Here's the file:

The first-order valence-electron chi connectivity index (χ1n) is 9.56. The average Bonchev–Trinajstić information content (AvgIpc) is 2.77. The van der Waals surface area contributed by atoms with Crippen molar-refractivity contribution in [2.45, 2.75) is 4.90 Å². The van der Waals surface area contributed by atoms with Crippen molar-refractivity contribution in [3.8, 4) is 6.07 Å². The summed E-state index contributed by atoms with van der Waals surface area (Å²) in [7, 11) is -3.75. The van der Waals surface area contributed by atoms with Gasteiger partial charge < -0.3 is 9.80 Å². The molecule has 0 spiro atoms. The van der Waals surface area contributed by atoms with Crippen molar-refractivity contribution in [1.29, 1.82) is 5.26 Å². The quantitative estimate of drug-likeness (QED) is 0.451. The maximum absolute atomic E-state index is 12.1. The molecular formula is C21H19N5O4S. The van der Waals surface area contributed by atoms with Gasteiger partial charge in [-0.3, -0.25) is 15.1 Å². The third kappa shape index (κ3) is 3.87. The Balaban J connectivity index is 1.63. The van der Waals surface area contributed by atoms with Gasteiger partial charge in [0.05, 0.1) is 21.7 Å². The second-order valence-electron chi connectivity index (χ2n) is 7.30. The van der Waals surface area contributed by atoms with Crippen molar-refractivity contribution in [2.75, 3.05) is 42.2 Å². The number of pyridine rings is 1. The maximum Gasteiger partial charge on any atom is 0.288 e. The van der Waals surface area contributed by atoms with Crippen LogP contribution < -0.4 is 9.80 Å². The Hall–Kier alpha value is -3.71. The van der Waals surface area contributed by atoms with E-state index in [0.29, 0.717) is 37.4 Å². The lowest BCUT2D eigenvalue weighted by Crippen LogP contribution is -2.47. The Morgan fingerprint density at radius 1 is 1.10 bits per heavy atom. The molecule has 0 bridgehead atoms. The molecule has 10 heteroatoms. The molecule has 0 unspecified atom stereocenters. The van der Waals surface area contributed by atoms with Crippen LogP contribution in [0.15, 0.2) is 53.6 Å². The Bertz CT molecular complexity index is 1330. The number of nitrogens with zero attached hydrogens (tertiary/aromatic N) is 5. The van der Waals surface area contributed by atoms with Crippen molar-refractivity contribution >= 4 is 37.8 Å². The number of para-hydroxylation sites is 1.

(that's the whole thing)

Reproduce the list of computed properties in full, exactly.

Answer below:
The first-order valence-electron chi connectivity index (χ1n) is 9.56. The average Bonchev–Trinajstić information content (AvgIpc) is 2.77. The van der Waals surface area contributed by atoms with Crippen molar-refractivity contribution in [2.45, 2.75) is 4.90 Å². The van der Waals surface area contributed by atoms with Crippen molar-refractivity contribution in [3.8, 4) is 6.07 Å². The summed E-state index contributed by atoms with van der Waals surface area (Å²) in [7, 11) is -3.75. The van der Waals surface area contributed by atoms with Gasteiger partial charge < -0.3 is 9.80 Å². The molecule has 0 spiro atoms. The van der Waals surface area contributed by atoms with Crippen molar-refractivity contribution in [1.29, 1.82) is 5.26 Å². The quantitative estimate of drug-likeness (QED) is 0.451. The maximum absolute atomic E-state index is 12.1. The molecular formula is C21H19N5O4S. The van der Waals surface area contributed by atoms with Gasteiger partial charge in [-0.3, -0.25) is 15.1 Å². The third kappa shape index (κ3) is 3.87. The Balaban J connectivity index is 1.63. The van der Waals surface area contributed by atoms with Gasteiger partial charge in [0.05, 0.1) is 21.7 Å². The second-order valence-electron chi connectivity index (χ2n) is 7.30. The van der Waals surface area contributed by atoms with Crippen molar-refractivity contribution in [2.75, 3.05) is 42.2 Å². The number of pyridine rings is 1. The maximum Gasteiger partial charge on any atom is 0.288 e. The van der Waals surface area contributed by atoms with Crippen LogP contribution < -0.4 is 9.80 Å². The Hall–Kier alpha value is -3.71. The van der Waals surface area contributed by atoms with E-state index in [0.29, 0.717) is 37.4 Å². The lowest BCUT2D eigenvalue weighted by Crippen LogP contribution is -2.47. The Morgan fingerprint density at radius 1 is 1.10 bits per heavy atom. The molecule has 0 bridgehead atoms. The molecule has 10 heteroatoms. The molecule has 0 unspecified atom stereocenters. The van der Waals surface area contributed by atoms with Crippen LogP contribution in [0.15, 0.2) is 53.6 Å². The Bertz CT molecular complexity index is 1330. The number of nitrogens with zero attached hydrogens (tertiary/aromatic N) is 5. The van der Waals surface area contributed by atoms with Crippen molar-refractivity contribution >= 4 is 37.8 Å². The number of para-hydroxylation sites is 1.